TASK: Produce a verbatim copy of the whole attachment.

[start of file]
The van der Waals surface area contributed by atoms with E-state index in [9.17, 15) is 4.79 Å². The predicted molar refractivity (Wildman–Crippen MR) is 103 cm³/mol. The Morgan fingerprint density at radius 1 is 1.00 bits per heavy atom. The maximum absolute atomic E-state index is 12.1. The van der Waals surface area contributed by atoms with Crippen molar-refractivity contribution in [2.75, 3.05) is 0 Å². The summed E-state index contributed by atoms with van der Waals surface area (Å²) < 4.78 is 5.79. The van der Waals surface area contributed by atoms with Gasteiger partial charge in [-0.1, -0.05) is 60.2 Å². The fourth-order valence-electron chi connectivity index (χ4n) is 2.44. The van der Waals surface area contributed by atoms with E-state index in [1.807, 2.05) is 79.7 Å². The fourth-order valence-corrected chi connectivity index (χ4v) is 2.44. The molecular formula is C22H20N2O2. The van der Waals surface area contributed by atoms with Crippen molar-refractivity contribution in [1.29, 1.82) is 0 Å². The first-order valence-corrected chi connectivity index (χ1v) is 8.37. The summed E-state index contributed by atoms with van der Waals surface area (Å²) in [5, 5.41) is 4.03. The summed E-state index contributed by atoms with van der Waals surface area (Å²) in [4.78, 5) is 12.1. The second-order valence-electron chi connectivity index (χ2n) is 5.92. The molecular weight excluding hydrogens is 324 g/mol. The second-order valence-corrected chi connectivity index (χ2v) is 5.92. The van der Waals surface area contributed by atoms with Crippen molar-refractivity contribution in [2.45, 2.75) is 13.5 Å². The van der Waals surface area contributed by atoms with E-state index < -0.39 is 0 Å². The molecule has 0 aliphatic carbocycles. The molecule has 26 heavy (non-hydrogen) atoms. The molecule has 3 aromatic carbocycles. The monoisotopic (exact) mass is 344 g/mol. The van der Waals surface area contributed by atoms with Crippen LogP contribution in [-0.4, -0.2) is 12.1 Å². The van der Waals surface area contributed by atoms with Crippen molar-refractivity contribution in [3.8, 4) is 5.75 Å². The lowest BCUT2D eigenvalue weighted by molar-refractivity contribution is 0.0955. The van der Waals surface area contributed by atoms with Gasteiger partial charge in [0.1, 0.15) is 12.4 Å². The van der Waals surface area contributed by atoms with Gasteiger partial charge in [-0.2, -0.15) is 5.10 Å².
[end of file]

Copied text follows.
The van der Waals surface area contributed by atoms with E-state index in [9.17, 15) is 4.79 Å². The predicted molar refractivity (Wildman–Crippen MR) is 103 cm³/mol. The Morgan fingerprint density at radius 1 is 1.00 bits per heavy atom. The maximum absolute atomic E-state index is 12.1. The van der Waals surface area contributed by atoms with Crippen molar-refractivity contribution in [2.75, 3.05) is 0 Å². The summed E-state index contributed by atoms with van der Waals surface area (Å²) < 4.78 is 5.79. The van der Waals surface area contributed by atoms with Gasteiger partial charge in [-0.1, -0.05) is 60.2 Å². The fourth-order valence-electron chi connectivity index (χ4n) is 2.44. The van der Waals surface area contributed by atoms with E-state index in [1.807, 2.05) is 79.7 Å². The fourth-order valence-corrected chi connectivity index (χ4v) is 2.44. The molecular formula is C22H20N2O2. The van der Waals surface area contributed by atoms with Crippen molar-refractivity contribution in [1.29, 1.82) is 0 Å². The first-order valence-corrected chi connectivity index (χ1v) is 8.37. The summed E-state index contributed by atoms with van der Waals surface area (Å²) in [5, 5.41) is 4.03. The summed E-state index contributed by atoms with van der Waals surface area (Å²) in [4.78, 5) is 12.1. The second-order valence-electron chi connectivity index (χ2n) is 5.92. The molecular weight excluding hydrogens is 324 g/mol. The second-order valence-corrected chi connectivity index (χ2v) is 5.92. The van der Waals surface area contributed by atoms with Crippen molar-refractivity contribution in [2.45, 2.75) is 13.5 Å². The van der Waals surface area contributed by atoms with E-state index < -0.39 is 0 Å². The molecule has 0 aliphatic carbocycles. The molecule has 26 heavy (non-hydrogen) atoms. The molecule has 3 aromatic carbocycles. The monoisotopic (exact) mass is 344 g/mol. The van der Waals surface area contributed by atoms with Crippen LogP contribution in [-0.4, -0.2) is 12.1 Å². The van der Waals surface area contributed by atoms with Crippen molar-refractivity contribution in [3.8, 4) is 5.75 Å². The lowest BCUT2D eigenvalue weighted by molar-refractivity contribution is 0.0955. The van der Waals surface area contributed by atoms with Gasteiger partial charge in [0.1, 0.15) is 12.4 Å². The van der Waals surface area contributed by atoms with Gasteiger partial charge in [-0.2, -0.15) is 5.10 Å².